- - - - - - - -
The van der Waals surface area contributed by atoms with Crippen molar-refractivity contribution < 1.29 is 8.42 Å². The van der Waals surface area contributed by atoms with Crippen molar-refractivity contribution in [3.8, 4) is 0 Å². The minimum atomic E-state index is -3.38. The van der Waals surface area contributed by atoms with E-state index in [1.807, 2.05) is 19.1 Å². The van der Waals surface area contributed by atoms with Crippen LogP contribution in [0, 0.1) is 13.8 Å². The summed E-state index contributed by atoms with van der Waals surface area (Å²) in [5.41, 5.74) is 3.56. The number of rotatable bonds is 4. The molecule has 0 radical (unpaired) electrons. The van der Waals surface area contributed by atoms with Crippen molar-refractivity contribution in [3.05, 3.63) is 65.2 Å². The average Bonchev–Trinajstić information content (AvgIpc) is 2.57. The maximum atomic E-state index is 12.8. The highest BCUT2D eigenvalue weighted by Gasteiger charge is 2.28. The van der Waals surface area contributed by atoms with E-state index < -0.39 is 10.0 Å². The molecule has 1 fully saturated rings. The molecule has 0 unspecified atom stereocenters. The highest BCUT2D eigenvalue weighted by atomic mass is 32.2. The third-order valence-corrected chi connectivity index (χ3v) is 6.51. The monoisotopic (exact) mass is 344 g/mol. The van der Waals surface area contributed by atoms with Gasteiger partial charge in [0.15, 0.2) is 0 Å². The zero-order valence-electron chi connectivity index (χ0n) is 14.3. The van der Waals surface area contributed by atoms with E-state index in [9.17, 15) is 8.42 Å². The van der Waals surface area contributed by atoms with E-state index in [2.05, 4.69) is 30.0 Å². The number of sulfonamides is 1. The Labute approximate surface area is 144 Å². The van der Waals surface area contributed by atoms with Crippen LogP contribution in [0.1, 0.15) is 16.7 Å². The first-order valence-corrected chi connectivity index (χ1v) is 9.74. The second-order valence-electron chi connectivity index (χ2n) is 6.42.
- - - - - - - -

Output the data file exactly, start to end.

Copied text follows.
The van der Waals surface area contributed by atoms with Crippen molar-refractivity contribution < 1.29 is 8.42 Å². The van der Waals surface area contributed by atoms with Crippen molar-refractivity contribution in [3.8, 4) is 0 Å². The minimum atomic E-state index is -3.38. The van der Waals surface area contributed by atoms with E-state index in [1.807, 2.05) is 19.1 Å². The van der Waals surface area contributed by atoms with Crippen LogP contribution in [0, 0.1) is 13.8 Å². The summed E-state index contributed by atoms with van der Waals surface area (Å²) in [5.41, 5.74) is 3.56. The number of rotatable bonds is 4. The molecule has 0 radical (unpaired) electrons. The van der Waals surface area contributed by atoms with Crippen molar-refractivity contribution in [3.05, 3.63) is 65.2 Å². The average Bonchev–Trinajstić information content (AvgIpc) is 2.57. The maximum atomic E-state index is 12.8. The highest BCUT2D eigenvalue weighted by Gasteiger charge is 2.28. The van der Waals surface area contributed by atoms with E-state index < -0.39 is 10.0 Å². The molecule has 1 fully saturated rings. The molecule has 0 unspecified atom stereocenters. The highest BCUT2D eigenvalue weighted by atomic mass is 32.2. The third-order valence-corrected chi connectivity index (χ3v) is 6.51. The monoisotopic (exact) mass is 344 g/mol. The van der Waals surface area contributed by atoms with Gasteiger partial charge in [0.15, 0.2) is 0 Å². The zero-order valence-electron chi connectivity index (χ0n) is 14.3. The van der Waals surface area contributed by atoms with E-state index in [9.17, 15) is 8.42 Å². The van der Waals surface area contributed by atoms with E-state index in [2.05, 4.69) is 30.0 Å². The number of sulfonamides is 1. The Labute approximate surface area is 144 Å². The van der Waals surface area contributed by atoms with Crippen LogP contribution in [0.1, 0.15) is 16.7 Å². The first-order valence-corrected chi connectivity index (χ1v) is 9.74. The second-order valence-electron chi connectivity index (χ2n) is 6.42.